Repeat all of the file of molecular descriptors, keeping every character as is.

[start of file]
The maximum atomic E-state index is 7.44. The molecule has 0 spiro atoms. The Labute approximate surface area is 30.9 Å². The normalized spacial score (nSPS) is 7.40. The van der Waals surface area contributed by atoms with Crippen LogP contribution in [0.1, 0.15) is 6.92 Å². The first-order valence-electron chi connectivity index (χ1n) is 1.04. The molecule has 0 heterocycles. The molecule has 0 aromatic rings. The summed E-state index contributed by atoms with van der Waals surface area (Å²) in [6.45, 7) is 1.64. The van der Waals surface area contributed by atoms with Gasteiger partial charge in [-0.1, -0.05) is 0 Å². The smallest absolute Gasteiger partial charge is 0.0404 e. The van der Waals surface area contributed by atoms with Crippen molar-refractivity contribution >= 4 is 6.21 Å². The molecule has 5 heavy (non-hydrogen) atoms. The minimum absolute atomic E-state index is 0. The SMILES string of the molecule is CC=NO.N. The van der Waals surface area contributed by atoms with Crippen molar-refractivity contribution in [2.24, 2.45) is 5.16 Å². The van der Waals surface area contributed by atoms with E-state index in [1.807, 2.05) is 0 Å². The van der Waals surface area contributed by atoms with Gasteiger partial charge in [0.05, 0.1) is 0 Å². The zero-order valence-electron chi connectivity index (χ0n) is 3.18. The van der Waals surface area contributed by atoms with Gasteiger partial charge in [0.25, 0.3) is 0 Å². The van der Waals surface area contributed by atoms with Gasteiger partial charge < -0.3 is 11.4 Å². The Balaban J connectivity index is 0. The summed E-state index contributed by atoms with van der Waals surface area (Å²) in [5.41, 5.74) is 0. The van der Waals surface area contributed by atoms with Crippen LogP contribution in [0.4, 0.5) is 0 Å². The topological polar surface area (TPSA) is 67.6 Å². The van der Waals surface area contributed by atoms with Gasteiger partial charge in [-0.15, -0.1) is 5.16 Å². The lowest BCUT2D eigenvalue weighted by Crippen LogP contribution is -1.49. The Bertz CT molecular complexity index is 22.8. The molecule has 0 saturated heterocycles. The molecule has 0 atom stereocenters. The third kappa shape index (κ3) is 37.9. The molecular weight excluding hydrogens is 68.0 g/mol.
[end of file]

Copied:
The maximum atomic E-state index is 7.44. The molecule has 0 spiro atoms. The Labute approximate surface area is 30.9 Å². The normalized spacial score (nSPS) is 7.40. The van der Waals surface area contributed by atoms with Crippen LogP contribution in [0.1, 0.15) is 6.92 Å². The first-order valence-electron chi connectivity index (χ1n) is 1.04. The molecule has 0 heterocycles. The molecule has 0 aromatic rings. The summed E-state index contributed by atoms with van der Waals surface area (Å²) in [6.45, 7) is 1.64. The van der Waals surface area contributed by atoms with Gasteiger partial charge in [-0.1, -0.05) is 0 Å². The smallest absolute Gasteiger partial charge is 0.0404 e. The van der Waals surface area contributed by atoms with Crippen molar-refractivity contribution >= 4 is 6.21 Å². The molecule has 5 heavy (non-hydrogen) atoms. The minimum absolute atomic E-state index is 0. The SMILES string of the molecule is CC=NO.N. The van der Waals surface area contributed by atoms with Crippen molar-refractivity contribution in [2.24, 2.45) is 5.16 Å². The van der Waals surface area contributed by atoms with E-state index in [1.807, 2.05) is 0 Å². The van der Waals surface area contributed by atoms with Gasteiger partial charge in [0.05, 0.1) is 0 Å². The zero-order valence-electron chi connectivity index (χ0n) is 3.18. The van der Waals surface area contributed by atoms with Gasteiger partial charge in [0.25, 0.3) is 0 Å². The van der Waals surface area contributed by atoms with Gasteiger partial charge < -0.3 is 11.4 Å². The Balaban J connectivity index is 0. The summed E-state index contributed by atoms with van der Waals surface area (Å²) in [5.41, 5.74) is 0. The van der Waals surface area contributed by atoms with Crippen LogP contribution in [0.4, 0.5) is 0 Å². The topological polar surface area (TPSA) is 67.6 Å². The van der Waals surface area contributed by atoms with Gasteiger partial charge in [-0.15, -0.1) is 5.16 Å². The lowest BCUT2D eigenvalue weighted by Crippen LogP contribution is -1.49. The Bertz CT molecular complexity index is 22.8. The molecule has 0 saturated heterocycles. The molecule has 0 atom stereocenters. The third kappa shape index (κ3) is 37.9. The molecular weight excluding hydrogens is 68.0 g/mol.